Saturday, July 21, 2012

24 Hours en Provence

When you are a kid you think a year is forever. The period of time between birthdays would go by excruciatingly slowly. School seemed to never end. The significance of “being old enough to...” was a concept that was always there. We were always keen to reach a new milestone and the patience required would seem to stretch the clock out even longer.

When we were first thinking of this trip the idea of going for a year took a firm hold early on. Unlike traveling 20 years ago, where contact from friends and family was occasional at best, the impact of leaving for a year didn’t seem too significant. It’s easy to keep in touch now if you want (and have a good wifi connection). It’s no big deal to leave.

It’s not until I had a chance to see a friendly face that I realized it is a big deal. it’s special when you have the opportunity to cross paths with an old friend in person, even if it’s just for a day. It makes you remember the incalculable value of that familiar interaction and connection, even if you are maybe not exactly the same person that you were when you last happened to see them in person.

A while back my friend Todd (yes - that Todd - the one who was responsible albeit from a great distance for a very rough morning in Cusco for many people. I still blame him) told me that he and his family would be Europe-bound for a few weeks this summer. We figured out that they would be in the Avignon area of France a few days after I hopefully survived those pesky bulls. Being the veteran rail user I planed my route and determined that I would make my way to Avignon on July 17th.

Aside from some last-minute adjustments brought on by the France railway not allowing you to print your tickets at home I was on my way. First from Barcelona to a small border town called Cerbere, where I then purchased my ticket to get me to Avignon.

It wasn’t until I got off the train in Avignon that I realized I felt a bit nervous. After all, I’m not quite the same. I now have not one but 2 tattoos (BTW - sorry to all the Aunts and Uncles who may now be dealing with the “I want a tattoo” discussions from my various nieces and nephews). What if our dynamic had changed?

It took all of a millisecond after seeing Todd, his wife Jen and their kids Will and Josie for that nervousness to vanish. Some hugs, hello’s, and an inspection of the tattoos were quickly completed, and we were off to explore Avignon.

We had the good fortune to be there in the midst of their annual theatre festival. Posters were everywhere. Street performers were abundant and the actors were all out promoting their shows. At dinner so many dropped by our cafe table to leave promotional material that after waving the first few off we just decided to relax and start a collection.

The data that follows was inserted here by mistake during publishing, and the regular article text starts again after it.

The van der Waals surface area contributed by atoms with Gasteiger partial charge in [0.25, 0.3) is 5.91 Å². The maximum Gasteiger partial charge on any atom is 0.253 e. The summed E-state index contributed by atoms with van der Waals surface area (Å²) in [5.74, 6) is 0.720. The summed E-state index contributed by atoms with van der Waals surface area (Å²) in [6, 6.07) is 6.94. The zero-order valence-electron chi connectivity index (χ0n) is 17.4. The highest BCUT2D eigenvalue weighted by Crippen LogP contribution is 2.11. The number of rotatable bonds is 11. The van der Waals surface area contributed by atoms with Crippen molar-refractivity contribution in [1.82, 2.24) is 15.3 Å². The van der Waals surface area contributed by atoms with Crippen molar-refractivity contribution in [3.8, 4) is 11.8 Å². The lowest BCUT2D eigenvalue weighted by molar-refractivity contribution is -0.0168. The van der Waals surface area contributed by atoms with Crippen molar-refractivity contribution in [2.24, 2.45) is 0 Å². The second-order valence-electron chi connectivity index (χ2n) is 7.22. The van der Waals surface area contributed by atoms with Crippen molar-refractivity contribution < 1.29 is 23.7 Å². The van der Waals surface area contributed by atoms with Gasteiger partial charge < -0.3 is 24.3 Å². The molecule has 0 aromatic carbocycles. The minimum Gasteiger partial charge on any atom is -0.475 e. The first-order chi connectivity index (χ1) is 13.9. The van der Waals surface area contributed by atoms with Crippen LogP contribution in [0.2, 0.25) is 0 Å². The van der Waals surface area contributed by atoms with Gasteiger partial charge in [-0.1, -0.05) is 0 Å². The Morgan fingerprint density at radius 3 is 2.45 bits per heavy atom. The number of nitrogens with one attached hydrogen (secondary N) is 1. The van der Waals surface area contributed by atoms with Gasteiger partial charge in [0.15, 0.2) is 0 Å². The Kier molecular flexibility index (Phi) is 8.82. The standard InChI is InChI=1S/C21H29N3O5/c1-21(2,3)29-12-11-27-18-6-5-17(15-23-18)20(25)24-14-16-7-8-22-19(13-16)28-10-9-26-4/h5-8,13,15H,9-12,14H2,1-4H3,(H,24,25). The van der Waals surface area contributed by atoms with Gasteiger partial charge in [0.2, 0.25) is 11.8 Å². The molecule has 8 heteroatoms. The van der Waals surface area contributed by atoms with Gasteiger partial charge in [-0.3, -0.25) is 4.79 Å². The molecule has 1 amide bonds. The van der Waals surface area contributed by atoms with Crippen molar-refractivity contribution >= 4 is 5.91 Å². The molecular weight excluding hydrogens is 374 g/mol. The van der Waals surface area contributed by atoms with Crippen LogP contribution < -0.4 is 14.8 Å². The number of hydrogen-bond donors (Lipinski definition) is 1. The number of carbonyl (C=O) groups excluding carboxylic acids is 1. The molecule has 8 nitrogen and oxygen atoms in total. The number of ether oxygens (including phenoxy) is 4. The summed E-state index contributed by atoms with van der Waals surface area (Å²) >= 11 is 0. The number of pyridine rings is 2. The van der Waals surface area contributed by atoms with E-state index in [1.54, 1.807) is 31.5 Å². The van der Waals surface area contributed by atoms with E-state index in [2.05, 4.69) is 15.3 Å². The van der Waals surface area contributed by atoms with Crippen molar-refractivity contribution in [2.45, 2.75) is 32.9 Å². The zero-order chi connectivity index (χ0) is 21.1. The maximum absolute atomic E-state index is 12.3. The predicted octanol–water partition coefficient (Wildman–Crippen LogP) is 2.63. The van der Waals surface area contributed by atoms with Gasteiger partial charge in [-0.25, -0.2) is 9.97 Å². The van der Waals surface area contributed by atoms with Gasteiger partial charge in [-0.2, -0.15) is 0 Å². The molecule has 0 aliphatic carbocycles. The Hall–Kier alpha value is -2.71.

The Avignon town square
It was soon time to head out. They were staying a ways outside of Avignon in a rural Provence town called Menerbes. 

The hillside town of Menerbes
Unfortunately the only hotel I could arrange for was also outside Avignon, just nowhere close to where they were. Didn’t matter - we were off to find my hotel.

Once we got there I had a very unique thing happen. For one of the only times on this trip the hotel was not honoring my reservation. After finally finding the email and the response from them confirming my room, I asked the essential question...”Do you even have a room available tonight?” Unsurprising, and after an attempt by the hotel to lecture me and make me think the error was mine, the answer was “Non.”

Thankfully Todd was present for the entire debacle, and had rebuffed my statements that I would be fine and he should get the family back to Menerbes. He quickly stepped in and told me I was coming back with them, and they would make room.

Under the cover of darkness they snuck me in, and we all quickly settled in for the night. The morning featured some planning around how to not have me discovered (and risk additional payment). The kids even played their part by reconnoitering the pathway from the room to the parking lot, coming back with pictures and reports as to whether the coast was clear. Finally it was go time, and we wheeled out of the Menerbes in search of our destination for the morning, the small picturesque ochre-crusted town of Roussillon.

The local church
The local hiking trail 
Todd, Jen, Will and Josie
After a too short morning of sightseeing, coffee, ice cream, sandwiches and of course a pain au chocolate it was time to move on and bid Jen and the kids adieu. Todd very kindly took me back to the Avignon train station and then it was over. He was gone to an afternoon of being poolside with his family and I was on my way to Amsterdam with the feeling that I am very lucky to be able to have him as a friend (even if he did challenge me to tweet a haiku). 


  1. 1) Looking forward to the haiku.
    2) Don't worry about the tattoo envy - everyone thinks they're fakes!

  2. Bonjour Paul G. McMillan (the "G" stands for "Good thing the bulls didn't get you")

    On behalf of the entire Croll/Wright clan, I want to say how great it was to see you. It was a privilege to get the one-on-one time and hear the travel stories, before your return to Canada and getting swept back into daily life. Yes, the tattoos were very cool. When I first saw the photo of the back tattoo many months ago, I thought it might be either Photoshop or one of those temporary kid tattoos. Not the case!

    Thanks for:
    1. While at dinner in the hidden square in Avignon, you taught Josie and Will the game of secret photo taking with your camera. This lead to much fun in the days to come, including many pictures of ears and nostrils.
    2. Taking our trip-defining family photo in the lavender field.
    3. Your many engaging stories, which can't help but light the fire of wanderlust in those who hear them.
    4. Not snoring.

    A bientot!